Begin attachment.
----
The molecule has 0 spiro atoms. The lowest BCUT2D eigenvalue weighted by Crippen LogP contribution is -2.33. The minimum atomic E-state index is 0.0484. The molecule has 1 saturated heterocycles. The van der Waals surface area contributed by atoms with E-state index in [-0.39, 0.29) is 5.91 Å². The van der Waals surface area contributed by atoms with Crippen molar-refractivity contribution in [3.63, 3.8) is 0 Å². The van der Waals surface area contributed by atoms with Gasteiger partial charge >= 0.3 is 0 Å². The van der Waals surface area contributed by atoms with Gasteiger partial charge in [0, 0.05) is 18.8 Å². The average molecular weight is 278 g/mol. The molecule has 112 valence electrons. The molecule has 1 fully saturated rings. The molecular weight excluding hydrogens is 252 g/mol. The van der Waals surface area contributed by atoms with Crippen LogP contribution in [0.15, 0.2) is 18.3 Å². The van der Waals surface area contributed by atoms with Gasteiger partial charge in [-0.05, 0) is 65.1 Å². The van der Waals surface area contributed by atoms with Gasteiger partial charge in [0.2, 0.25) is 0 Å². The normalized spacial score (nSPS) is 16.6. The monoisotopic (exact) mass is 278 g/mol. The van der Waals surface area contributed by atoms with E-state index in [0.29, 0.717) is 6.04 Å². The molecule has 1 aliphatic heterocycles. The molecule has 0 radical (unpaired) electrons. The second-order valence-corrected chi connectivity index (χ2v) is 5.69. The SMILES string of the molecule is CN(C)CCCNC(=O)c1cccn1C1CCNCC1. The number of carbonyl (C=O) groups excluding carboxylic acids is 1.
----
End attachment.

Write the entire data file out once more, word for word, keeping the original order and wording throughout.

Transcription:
The molecule has 0 spiro atoms. The lowest BCUT2D eigenvalue weighted by Crippen LogP contribution is -2.33. The minimum atomic E-state index is 0.0484. The molecule has 1 saturated heterocycles. The van der Waals surface area contributed by atoms with E-state index in [-0.39, 0.29) is 5.91 Å². The van der Waals surface area contributed by atoms with Crippen molar-refractivity contribution in [3.63, 3.8) is 0 Å². The van der Waals surface area contributed by atoms with Gasteiger partial charge >= 0.3 is 0 Å². The van der Waals surface area contributed by atoms with Gasteiger partial charge in [0, 0.05) is 18.8 Å². The average molecular weight is 278 g/mol. The molecule has 112 valence electrons. The molecule has 1 fully saturated rings. The molecular weight excluding hydrogens is 252 g/mol. The van der Waals surface area contributed by atoms with Crippen LogP contribution in [0.15, 0.2) is 18.3 Å². The van der Waals surface area contributed by atoms with Gasteiger partial charge in [-0.05, 0) is 65.1 Å². The van der Waals surface area contributed by atoms with Gasteiger partial charge in [0.2, 0.25) is 0 Å². The normalized spacial score (nSPS) is 16.6. The monoisotopic (exact) mass is 278 g/mol. The van der Waals surface area contributed by atoms with E-state index in [0.29, 0.717) is 6.04 Å². The molecule has 1 aliphatic heterocycles. The molecule has 0 radical (unpaired) electrons. The second-order valence-corrected chi connectivity index (χ2v) is 5.69. The SMILES string of the molecule is CN(C)CCCNC(=O)c1cccn1C1CCNCC1. The number of carbonyl (C=O) groups excluding carboxylic acids is 1.